Ha-ha. There was talk between my brother and his website partner of me attending or participating in poetry readings, but nothing has come of it yet. Anyhow, if my novel gets published, I am going to have to contact Shevchuk sooner or later, since I quote my translations of his work there too.
I was reading Black Phoenix Trading Post's Naughty or Nice inquisition
's examples of pleas people submitted to prove their naughtiness or niceness
. I was amused greatly. One person did haikus. I thought, "Hey, if it was me, I would not just do haikus, I would do a full-fledged poem!" Then I went to my morning shower thinking about it (somehow my poetry usually ends up being composed either on my bike or in the shower or while waiting for the laundry or otherwise...) This resulted, and I sent it to Irene, and she says it made her morning:
Listen, this lady is naughty!
She's proud, conceited and haughty
With lustful and fantastic dreams
(Never you mind that she seems
Gentle and pure,
Shy and unsure,
Caring and kind,
Never you mind:
In her eyes naughtiness gleams!)
She's a mathematician, that's right!
Doesn't that ruin her plight?
She would memorise,
Folks to terrorise,
Awful algebraic statements, that's right!
(Never you mind that two days out of three
She teaches, for free,
High school kids; you will see
It's only to find
Her love; never mind.
She's naughty as naughty can be!)
She's insolent, taunting, and bold!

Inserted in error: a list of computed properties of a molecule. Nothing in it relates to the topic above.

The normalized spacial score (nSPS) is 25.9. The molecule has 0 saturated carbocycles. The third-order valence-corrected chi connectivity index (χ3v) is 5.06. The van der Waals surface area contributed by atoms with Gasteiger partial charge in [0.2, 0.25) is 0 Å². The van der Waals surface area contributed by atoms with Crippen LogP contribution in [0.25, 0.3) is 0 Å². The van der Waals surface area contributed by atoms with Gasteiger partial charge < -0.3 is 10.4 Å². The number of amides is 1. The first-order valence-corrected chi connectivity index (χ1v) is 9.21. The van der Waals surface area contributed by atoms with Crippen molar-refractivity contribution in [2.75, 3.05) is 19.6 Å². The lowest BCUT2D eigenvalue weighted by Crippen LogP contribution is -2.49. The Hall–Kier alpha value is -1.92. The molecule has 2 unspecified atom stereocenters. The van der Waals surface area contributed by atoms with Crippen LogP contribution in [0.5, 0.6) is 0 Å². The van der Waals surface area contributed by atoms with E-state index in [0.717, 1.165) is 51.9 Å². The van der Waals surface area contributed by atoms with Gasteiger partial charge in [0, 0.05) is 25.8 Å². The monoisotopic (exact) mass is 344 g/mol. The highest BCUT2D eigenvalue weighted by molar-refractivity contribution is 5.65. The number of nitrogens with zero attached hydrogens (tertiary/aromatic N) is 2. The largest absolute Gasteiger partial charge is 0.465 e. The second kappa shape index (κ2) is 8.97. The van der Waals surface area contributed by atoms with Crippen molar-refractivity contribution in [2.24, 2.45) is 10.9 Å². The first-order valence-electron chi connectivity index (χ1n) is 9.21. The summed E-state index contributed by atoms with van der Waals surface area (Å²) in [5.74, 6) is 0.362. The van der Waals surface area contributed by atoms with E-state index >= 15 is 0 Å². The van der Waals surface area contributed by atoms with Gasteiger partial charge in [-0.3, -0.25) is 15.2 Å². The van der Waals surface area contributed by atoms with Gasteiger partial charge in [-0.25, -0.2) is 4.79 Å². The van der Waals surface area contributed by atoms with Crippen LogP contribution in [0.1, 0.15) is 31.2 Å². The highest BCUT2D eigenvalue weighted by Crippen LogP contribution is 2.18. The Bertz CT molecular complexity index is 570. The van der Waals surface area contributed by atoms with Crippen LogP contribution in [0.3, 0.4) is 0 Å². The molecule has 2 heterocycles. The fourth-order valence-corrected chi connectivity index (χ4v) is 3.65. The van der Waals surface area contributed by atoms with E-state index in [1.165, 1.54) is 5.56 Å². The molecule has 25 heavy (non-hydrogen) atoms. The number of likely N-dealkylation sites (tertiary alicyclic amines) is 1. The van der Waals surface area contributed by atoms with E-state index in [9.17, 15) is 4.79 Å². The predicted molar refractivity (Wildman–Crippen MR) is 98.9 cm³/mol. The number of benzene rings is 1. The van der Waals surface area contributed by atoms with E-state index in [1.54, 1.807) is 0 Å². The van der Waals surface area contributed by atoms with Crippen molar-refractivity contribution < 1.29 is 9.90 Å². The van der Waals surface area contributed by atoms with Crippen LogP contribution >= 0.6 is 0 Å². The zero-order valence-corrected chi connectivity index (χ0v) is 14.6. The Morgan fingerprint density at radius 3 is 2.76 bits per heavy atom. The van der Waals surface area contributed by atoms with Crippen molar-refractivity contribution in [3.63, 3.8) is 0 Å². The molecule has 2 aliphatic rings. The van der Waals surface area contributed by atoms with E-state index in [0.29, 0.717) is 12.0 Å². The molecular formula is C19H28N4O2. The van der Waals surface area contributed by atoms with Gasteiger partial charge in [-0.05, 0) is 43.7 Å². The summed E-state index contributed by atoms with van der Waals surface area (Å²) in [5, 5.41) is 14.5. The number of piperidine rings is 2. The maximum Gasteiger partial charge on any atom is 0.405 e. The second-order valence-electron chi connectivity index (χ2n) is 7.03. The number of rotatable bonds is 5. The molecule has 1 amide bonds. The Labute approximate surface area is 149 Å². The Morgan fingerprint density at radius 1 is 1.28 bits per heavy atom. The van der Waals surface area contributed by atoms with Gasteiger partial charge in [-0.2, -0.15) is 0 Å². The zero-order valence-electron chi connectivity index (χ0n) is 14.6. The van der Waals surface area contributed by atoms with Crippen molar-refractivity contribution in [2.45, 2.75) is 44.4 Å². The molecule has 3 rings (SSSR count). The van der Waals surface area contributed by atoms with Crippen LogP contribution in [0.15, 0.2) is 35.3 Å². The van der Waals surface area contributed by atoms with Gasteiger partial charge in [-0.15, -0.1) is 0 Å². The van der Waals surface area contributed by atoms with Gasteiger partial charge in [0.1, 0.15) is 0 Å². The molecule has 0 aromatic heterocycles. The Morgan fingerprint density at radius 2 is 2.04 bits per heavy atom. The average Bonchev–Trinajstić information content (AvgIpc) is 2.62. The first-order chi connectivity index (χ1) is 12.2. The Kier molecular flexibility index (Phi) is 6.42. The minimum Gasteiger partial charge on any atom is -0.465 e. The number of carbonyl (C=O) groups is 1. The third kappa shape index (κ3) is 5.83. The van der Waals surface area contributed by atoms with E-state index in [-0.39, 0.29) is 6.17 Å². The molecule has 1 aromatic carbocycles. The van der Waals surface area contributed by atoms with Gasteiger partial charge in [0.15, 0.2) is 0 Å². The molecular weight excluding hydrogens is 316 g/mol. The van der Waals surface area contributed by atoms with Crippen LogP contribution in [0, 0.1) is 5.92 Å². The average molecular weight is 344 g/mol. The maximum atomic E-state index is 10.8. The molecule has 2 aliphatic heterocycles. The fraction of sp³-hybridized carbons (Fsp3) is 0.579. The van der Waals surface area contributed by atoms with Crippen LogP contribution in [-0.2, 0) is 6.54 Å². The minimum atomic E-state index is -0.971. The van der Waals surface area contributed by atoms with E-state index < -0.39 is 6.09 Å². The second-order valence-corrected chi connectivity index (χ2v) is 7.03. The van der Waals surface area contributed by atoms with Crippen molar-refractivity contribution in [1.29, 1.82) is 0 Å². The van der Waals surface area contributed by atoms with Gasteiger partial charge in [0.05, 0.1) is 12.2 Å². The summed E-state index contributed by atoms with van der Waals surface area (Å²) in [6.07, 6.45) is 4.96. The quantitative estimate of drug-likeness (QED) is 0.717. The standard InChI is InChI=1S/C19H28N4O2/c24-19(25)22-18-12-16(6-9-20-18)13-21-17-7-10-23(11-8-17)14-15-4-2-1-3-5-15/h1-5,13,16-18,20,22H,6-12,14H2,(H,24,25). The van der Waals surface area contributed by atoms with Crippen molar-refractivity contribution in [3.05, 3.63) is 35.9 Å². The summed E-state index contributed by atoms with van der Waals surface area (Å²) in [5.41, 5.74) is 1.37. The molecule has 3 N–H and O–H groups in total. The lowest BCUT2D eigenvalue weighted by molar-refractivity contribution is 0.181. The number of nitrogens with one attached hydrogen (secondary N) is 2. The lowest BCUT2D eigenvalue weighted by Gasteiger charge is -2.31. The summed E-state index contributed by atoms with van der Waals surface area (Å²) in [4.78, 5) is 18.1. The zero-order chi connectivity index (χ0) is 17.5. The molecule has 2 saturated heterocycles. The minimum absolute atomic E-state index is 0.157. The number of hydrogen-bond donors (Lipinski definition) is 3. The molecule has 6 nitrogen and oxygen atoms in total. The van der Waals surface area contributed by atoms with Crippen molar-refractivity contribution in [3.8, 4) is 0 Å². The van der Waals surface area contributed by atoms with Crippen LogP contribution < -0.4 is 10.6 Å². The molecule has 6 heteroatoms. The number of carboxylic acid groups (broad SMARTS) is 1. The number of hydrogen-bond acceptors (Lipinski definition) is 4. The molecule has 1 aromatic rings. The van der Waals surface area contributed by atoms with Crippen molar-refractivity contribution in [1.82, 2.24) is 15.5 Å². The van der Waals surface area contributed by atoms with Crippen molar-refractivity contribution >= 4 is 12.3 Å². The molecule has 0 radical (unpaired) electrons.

And don't start on her passion for gold:
Her earnings she'd spend
On jewels without end,
No matter what common sense told.
And now she is crazy for oils
(Never you mind that she toils,
And would always lend
Cash and time to a friend,
Find the perfect gift,
Uncaring for thrift;
Doesn't that prove she's a serpent in coils?
She's naughty, as you have been told!)
She hates washing dishes; 'tis shady!
She can't sew and knit like a lady,
And, rather than learn,
Her money she'll burn
On clothes and shoes...or Mercedes.
She's a lover for chocolate dark:
Don't you see that evil spark?
(And never you care
That she'll always share,
And she would tell lies:
Claim it was free when she buys
It on purpose: she's a liar, so there!
That shows her naughty mark!)
She's a fantasy writer, alas!
She is doomed now, that naughty lass.
On pre-exam night
She's just sit and write,
Trusting to memory to pass.
And she always remembers all naughty affairs
(Never you mind
That a friend in a bind
Would always get time,
A sweet letter or rhyme,
And she'll rarely remind
Of dues; never mind:
When she does, him in debts she ensnares!)
I am certain you can hardly guess
From her looks, that her room is a mess:
Her clothes always look right,
So she's a hypo-crite,
And that's naughty forever, without cess!
Her bookshelves are constantly falling
(But when the BPAL oils come calling
She'll make everything clean
Lovely to be seen
To match the sweet smell
But, you know, well,
Forget it; her favourite oil is Fallen
And that means, as you surely can guess,
That she's fond of one sworn to the ruler of Hell!)
I have still, as of writing this, not received a shipping notification for my re-stock of Fallen. And I find that on every forum post I write, even in reviews of other oils, I always somehow mention Fallen. This girl has a crush. Come to me, o my love.
(More tales of April coming; just getting a post out.)